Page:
Well, there was so much more… I will have to rewatch this, I guess. I possibly will rewatch every single episode at some point. But this is it. This is the end of the Tenth Doctor. No more unknown adventures with that incarnation, and I will have to face the fact that yes, there are other Doctors out there, too. And they will be good. Even if they do not look like David Tennant. I guess my next stop will be The Church on Ruby Road…

    winston @winston

    @vickymallard You are suffering from regeneration shock and it is terrible to lose your favourite Doctor.I loved the tenth Doctor too. I think you will also love the 11th Doctor he is a blast!

    Stay safe

    Dentarthurdent @dentarthurdent

    @vickymallard Just responding to a few of your comments. The Master – I though he became a lot more interesting when Moffatt wrote him (as compared to Russell T Davies). Especially in one of his other incarnations and I won’t spoil by saying which one 🙂

    I did like the green spiky people, specially the sarcastic female one. Sinead Keenan – sarcastic Irishwomen are great.

    And the Timelords were impressive. Specially Rassilon (Timothy Dalton). I’m probably not spoiling too much if I say that Gallifrey was (as you surmise) locked away in a bubble of its own. (I’ve just remembered that – in Hitchiker’s Guide to the Galaxy – that the xenocidal inhabitants of the planet Krikkit and their lethal robots were locked away in a Slo-time envelope until the end of the Universe. Nothing is ever new, every idea in sci-fi has been thought of by someone else earlier).

    The Doctor crashing through the ceiling was one of those awkward ‘reality’ moments where my skepticism peaked – how did the Doc aim so accurately, and howcome he wasn’t splatted like a pancake when he hit that hard stone floor? (And if the Vinvocci dropped Wilf off somewhere nearby howcome they didn’t do the same for the Doc?) That bothered me more than the bus in Planet of the Dead. Dramatic license, I guess.

    There seemed to be some sort of link between The Master and Rassilon, sustained by the Gate. I don’t quite follow how it all worked.

    I did groan when the Doctor, having survived all this, was undone by Wilf. I found the last 20 minutes a bit of an anticlimax, actually, though I can see why it was there, RTD saying au revoir to all his characters. But I could have done without Martha ending up with Mickey. I would have liked to see Jenny, the Doctor’s daughter, again though.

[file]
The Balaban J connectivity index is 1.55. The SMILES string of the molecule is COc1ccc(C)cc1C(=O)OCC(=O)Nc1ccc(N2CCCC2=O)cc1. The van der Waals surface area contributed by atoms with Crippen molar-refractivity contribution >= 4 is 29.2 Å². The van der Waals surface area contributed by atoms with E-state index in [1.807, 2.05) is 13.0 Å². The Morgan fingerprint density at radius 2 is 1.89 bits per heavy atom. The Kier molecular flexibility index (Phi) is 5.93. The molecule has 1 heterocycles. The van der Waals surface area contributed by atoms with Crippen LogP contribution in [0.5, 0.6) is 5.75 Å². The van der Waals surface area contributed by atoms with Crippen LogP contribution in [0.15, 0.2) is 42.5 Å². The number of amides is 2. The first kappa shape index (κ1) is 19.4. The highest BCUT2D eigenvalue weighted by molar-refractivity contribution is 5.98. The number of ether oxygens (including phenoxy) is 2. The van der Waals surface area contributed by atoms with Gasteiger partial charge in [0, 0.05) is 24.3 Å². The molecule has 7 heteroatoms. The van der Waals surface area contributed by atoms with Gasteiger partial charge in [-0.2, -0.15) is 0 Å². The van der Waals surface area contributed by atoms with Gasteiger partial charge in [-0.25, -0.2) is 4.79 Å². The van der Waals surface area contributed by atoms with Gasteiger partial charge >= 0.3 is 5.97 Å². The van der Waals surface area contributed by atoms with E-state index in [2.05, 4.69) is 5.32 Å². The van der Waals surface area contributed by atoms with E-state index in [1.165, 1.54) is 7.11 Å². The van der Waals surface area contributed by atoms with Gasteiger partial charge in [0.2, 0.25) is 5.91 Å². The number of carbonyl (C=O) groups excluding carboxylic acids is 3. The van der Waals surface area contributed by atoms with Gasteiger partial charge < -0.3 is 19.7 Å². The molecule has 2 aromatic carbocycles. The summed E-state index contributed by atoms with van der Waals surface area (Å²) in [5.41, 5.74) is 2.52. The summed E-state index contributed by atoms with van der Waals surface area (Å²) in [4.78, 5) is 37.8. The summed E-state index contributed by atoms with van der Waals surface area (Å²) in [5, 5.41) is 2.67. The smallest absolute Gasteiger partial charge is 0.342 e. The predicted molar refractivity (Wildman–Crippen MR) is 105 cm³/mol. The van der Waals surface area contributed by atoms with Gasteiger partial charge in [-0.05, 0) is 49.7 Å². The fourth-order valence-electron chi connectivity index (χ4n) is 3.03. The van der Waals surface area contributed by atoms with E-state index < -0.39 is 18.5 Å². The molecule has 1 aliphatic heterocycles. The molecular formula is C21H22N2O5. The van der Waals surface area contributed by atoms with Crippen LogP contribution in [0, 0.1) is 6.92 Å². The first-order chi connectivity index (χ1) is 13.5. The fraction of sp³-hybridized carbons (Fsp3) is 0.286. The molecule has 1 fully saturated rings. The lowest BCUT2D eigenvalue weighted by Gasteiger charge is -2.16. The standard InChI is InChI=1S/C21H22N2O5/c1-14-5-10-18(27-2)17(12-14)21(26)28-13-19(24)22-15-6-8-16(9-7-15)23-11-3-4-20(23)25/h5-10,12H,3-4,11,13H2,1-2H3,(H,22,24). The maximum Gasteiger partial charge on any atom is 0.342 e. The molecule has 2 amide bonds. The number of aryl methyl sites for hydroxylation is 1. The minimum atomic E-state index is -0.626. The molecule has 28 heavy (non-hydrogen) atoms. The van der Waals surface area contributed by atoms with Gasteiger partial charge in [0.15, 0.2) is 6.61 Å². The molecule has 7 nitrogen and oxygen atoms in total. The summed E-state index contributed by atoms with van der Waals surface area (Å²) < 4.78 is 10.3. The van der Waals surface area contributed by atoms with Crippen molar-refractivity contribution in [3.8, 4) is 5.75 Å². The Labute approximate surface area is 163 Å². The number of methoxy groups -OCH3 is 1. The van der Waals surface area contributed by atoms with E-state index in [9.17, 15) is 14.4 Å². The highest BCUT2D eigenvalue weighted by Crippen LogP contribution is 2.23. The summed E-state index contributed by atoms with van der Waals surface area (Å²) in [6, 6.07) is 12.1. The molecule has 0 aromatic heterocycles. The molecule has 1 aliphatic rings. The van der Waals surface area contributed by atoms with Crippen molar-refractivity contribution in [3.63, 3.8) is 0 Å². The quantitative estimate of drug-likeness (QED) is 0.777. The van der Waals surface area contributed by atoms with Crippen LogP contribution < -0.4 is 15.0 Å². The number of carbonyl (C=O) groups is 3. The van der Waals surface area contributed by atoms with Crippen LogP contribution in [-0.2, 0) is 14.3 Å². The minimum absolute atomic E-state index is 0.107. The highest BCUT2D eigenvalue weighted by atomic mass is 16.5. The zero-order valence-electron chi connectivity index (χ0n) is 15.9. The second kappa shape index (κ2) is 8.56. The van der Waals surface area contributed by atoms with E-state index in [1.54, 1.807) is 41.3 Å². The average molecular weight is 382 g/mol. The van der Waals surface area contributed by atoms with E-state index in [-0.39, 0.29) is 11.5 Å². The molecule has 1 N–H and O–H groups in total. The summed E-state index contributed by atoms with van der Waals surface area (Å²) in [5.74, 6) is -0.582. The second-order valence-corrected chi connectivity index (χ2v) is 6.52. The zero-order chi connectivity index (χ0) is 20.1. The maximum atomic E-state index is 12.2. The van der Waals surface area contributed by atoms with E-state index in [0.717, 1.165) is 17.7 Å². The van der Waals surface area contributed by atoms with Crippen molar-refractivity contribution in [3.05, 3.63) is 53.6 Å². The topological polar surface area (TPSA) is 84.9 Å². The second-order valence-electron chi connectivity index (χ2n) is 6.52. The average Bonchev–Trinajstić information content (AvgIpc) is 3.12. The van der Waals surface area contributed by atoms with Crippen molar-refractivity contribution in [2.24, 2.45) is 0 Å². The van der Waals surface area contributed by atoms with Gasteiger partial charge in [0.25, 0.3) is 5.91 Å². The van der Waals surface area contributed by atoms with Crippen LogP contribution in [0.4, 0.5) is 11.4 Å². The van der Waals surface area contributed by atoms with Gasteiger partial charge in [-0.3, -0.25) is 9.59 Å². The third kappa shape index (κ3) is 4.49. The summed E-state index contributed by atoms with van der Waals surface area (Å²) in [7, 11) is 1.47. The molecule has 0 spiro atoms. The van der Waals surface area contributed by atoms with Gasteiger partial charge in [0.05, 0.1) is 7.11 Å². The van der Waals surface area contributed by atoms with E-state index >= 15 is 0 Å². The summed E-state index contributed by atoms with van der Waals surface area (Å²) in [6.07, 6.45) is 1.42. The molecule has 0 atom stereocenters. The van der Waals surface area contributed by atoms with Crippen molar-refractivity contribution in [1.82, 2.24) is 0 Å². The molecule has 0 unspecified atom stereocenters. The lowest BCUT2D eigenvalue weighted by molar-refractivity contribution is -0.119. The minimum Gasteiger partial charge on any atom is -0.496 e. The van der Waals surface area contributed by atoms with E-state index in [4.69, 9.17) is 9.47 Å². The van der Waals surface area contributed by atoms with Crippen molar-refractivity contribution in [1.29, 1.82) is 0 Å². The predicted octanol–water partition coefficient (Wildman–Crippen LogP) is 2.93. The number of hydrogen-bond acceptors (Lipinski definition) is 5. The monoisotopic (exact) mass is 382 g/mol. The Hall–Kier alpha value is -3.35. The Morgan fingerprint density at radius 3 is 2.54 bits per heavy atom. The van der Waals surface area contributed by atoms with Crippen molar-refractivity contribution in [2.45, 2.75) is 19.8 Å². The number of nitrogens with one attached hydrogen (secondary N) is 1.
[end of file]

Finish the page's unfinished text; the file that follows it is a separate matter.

ps1l0v3y0u @ps1l0v3y0u

    @dentarthurdent @vickymallard

    No. The jump from Vinvocci ship wasn’t great. I suppose the glass ceiling slowed him up, and he’s been around so long that by then, like Ashildr, he’s become brilliant at Crazy Stuff that should kill you. And we know he’ll regenerate soon.

    One Vinvocci is a very funny man from the Horrible Histories team. The other was a Werewolf in Being Human (alongside midshipman Frame). They’re one reason I watch this every Christmas.

    Then there’s John Simm. Not everybody’s cup of tea but I’ve previously expressed my admiration for ‘I like you. You’d taste great!’ and ‘No no no. You’re not going to THINK like me. You’re going to BE me!’

    And that cliff hanger! Wow!

    The problems?

    The big jump maybe. Never sure about voice overs and exposition… then realised RTD was doing his own nine sermons and carols. He really doesn’t like Christmas. People eat too much. It’s commercialised. And it never snows. And someone will get bloody self important sooner or later, if not accidentally spit in your face. This time it’s Rassilon who’s rocked up with his own brand new ‘fighting’ hand (7 nicked the other one).

    But maybe the voice over isn’t too bad in this case: better than the end of Family of Blood or Time of the Doctor. And at least the voice spouting off doesn’t belong to The Master (yes Timeless Children talkin bout you).

    In fact the one thing I really can’t face is the ‘Broadfell’ explosion. We know you like camp Russ but… uhh really?? The ‘chuck the white point star across the universe while the doctor does silent running’ was a bit of a yawn. The Visionary is ridiculous but a homage to The Ribos Operation I suppose. I laughed.

    It kind of holds together and we know RTD likes to take the mick. And so I watch it every year.

    And the more I watch it the more I notice 10’s glance at Donna when Wilf asks ‘who was the woman.’ I know RTD denies it but that’s spoilers; what else is he going to say?

    ps1l0v3y0u @ps1l0v3y0u

    Of course the ‘Hand’ taken by 7 was Omega’s, not Rassilon’s. This also effects my comment on Hell Bent.